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The Doomed Soldiers
Polish Underground Soldiers 1944-1963 - The Untold Story

Freedom And Independence - Wolnosc i Niezawislosc - WiN - The Doomed Soldiers


Zolnierze Wykleci



Part 2

Part 1 | Part 2 | Part 3


Today, Danuta Mazur suffers from a disorder affecting her legs. For days on end, she sits on the porch of a brick house in Wygnanowice. Some 59 years ago, in the middle of 1946, her friend asked Danuta’s father to lend a helping hand, and to shelter a boy for a night. - “I saw him for the first time” - recalls the woman, she is eighty today - “he was handsome, had a good figure, and a gentle voice, just the way I liked men to be, my preference. He had a belly though” - she adds. The tears pour down her already wrinkled cheek, as she says this.

Most of the time, they would meet secretly out in the fields, and only for a brief moment. The grain fields were lush, abundant, and alive, and their suggestive youthfulness whispered quietly of the ways to hide. She kept this secret from her father, who was among Franczak’s “guardians”. She would give him reports and information about the situation in the district. As the time went on, these “official”, short and to-the-point meetings, became more personal… Danuta would grab some food that she wrapped in her scarf, and would disappear for a few minutes. - He brought me books, mainly romance novels” - the lady says. - “He once showed me the Suez Canal on the map, and said that a world war would begin there, and it would set us all free. I believed him. I believed because he said that. He was able to persuade everyone.”

Franczak does not want to expose his fiancé. Sometimes at night, he leaves a gift on her windowsill, at other times he observes her tucked away in the woods.

From time to time, Danuta would find out that "Laluś" was in a shootout with Communist police forces in Lublin; at other times, he was in a shootout with the “Ubecja” (a derogatory name for the secret police, derived form the acronym UB) in Lubartow. She would pretend that it didn’t bother her. While the war was officially over and everyone wanted to finally live a normal life, the end of the 1940s was a time of Communist terror. In the Lublin Voivodeship alone, the shootings happened every day. In order to locate and capture the partisans, the UB and the Communist army arrested thousands of innocent people and tortured them.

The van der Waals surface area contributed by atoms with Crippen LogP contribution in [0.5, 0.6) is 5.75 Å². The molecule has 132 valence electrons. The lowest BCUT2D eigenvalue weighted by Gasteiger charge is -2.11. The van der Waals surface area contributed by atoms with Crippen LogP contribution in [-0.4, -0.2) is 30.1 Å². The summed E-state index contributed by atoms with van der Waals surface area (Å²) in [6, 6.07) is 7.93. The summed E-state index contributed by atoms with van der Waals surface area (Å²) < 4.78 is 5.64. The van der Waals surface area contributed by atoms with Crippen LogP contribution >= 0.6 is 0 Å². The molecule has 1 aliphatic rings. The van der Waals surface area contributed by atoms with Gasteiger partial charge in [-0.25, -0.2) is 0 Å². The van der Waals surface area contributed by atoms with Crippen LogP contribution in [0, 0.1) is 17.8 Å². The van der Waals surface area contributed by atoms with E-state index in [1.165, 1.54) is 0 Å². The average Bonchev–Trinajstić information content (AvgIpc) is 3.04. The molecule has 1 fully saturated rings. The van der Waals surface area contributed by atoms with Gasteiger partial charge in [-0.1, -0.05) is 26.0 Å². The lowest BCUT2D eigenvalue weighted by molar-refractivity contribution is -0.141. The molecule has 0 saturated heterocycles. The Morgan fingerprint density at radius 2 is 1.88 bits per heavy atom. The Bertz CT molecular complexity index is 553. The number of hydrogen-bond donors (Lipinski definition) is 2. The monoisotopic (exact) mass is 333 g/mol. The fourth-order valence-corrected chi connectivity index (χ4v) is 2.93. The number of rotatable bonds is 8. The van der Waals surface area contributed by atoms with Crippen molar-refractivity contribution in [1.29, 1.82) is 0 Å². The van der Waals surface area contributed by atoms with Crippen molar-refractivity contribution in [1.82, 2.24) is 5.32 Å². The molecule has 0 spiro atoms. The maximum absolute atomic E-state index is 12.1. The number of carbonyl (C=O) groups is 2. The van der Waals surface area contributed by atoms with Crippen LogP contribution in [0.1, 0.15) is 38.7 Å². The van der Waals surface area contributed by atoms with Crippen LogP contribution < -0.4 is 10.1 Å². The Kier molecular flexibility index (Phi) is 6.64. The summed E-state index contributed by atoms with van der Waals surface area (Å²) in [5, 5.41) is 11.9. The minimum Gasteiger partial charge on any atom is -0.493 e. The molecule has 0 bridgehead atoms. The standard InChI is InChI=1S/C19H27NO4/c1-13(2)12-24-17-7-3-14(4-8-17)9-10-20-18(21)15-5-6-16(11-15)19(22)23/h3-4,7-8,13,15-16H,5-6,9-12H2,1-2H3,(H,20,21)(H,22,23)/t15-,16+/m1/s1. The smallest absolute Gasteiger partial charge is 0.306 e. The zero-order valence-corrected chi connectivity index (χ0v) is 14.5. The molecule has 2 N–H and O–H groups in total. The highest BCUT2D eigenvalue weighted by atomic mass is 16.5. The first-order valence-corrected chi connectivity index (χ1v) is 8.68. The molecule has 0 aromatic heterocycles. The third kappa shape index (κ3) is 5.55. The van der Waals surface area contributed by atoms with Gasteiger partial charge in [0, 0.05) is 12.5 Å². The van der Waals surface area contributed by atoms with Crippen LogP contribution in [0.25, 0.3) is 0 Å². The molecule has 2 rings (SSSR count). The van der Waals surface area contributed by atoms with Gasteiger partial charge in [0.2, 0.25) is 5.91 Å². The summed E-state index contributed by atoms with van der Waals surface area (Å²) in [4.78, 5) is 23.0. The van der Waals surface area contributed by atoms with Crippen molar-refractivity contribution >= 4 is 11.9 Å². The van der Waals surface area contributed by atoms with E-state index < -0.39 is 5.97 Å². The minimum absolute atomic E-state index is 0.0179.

Hence, from mid-1948, and thereafter, “Uskok’s” unit of which Franczak was member, is forced to lay low, and conducts its operations only once a month. The Heads of the municipal and county committees of the Communist Polish Worker's Party are killed, and so are their spies, and snitches, who supported the hated system. But, each partisan operation brings an immediate retaliation. Sometimes there was one victim; sometimes dozens of people were killed. In his compilation work, entitled “Ostatni Lesni” [Eng. “The Last Men From the Forests”], Tomasz Lobaszewski, a historian from the Institute of National Remembrance, estimates that during July 1948 alone, the UB carried out more than two thousands operations against the “gangs” in the entire country. Tens of thousands of secret policemen and Communist military combed through the forests.

In May of 1948, “Lalek’s” unit falls into a trap - an ambush in the village of Cyganka, near Lublin. Two partisans are shot dead, and another two are wounded. After firing the last round, their commanding officer disappears - but, “Lalek” escapes without a smallest scratch - again.

More and more people are becoming apathetic, and no longer believe in the imminent change for the better. People find themselves more, and more, adapted to this hated, but evermore, encroaching new order - only because they have to live somehow. We, the handful of desperados - as they call us - become an oasis of faith and victory in the desert of despair and hopelessness. - writes “Uskok”.

On Christmas Eve of 1948, the secret police manages to catch up with “Lalek”. They surprise him when he is alone in a store in Wygnanowice. But, he is faster once again. He shoots just like they do in the Westerns. One of the policemen gets hit, and Franczak, with a wound to his abdomen, manages to escape to a nearby forest. He will have to convalesce for several months before he is ready fight again. During this time, the secret police will get “Uskok”. At first, a secret police informant, code-name “Janek”, betrays “Babinicz” - the closest friend of Broński. In turn, under brutal interrogations, "Babinicz" reveals the location of bunkers, in which the charismatic commandant is hiding.

On May 21st, the entire area adjoining the bunker is surrounded. After a brief exchange of fire “Uskok” commits suicide. An elated secret policemen paints above the entrance to the bunker: “The Bunker and “Uskok” got f****d” (screwed), and they take the picture of the board. The entire unit's archive falls into the Communist hands. On one of the photographs, in which Franczak bends over a map, a number “One” appears over his head.


The story about the last Polish partisan should begin at this very moment. According to the Ministry of Public Security, there are still some 250 soldiers in hiding. They are hiding mostly in the Bialystok and Lublin area.

Increasingly, however, both individual partisans, and their units, have less and less contact with each other. More often than not, many of them are completely unaware that they are all that is left. A handful of men form “Uskok’s” unit, are still active until February 1953. By the end of August, the last seven soldiers from Wacław Grabowski’s, nom de guerre “Puszczyk” ‘s unit from Mława, are finished off. There is even a receipt in the UB archives baring the code name of the Communist agent “N-20”- the one who revealed their hiding place. For betraying these men, he got a mere 5 thousands Zloty; a laughable amount even for those times. All seven partisans perished...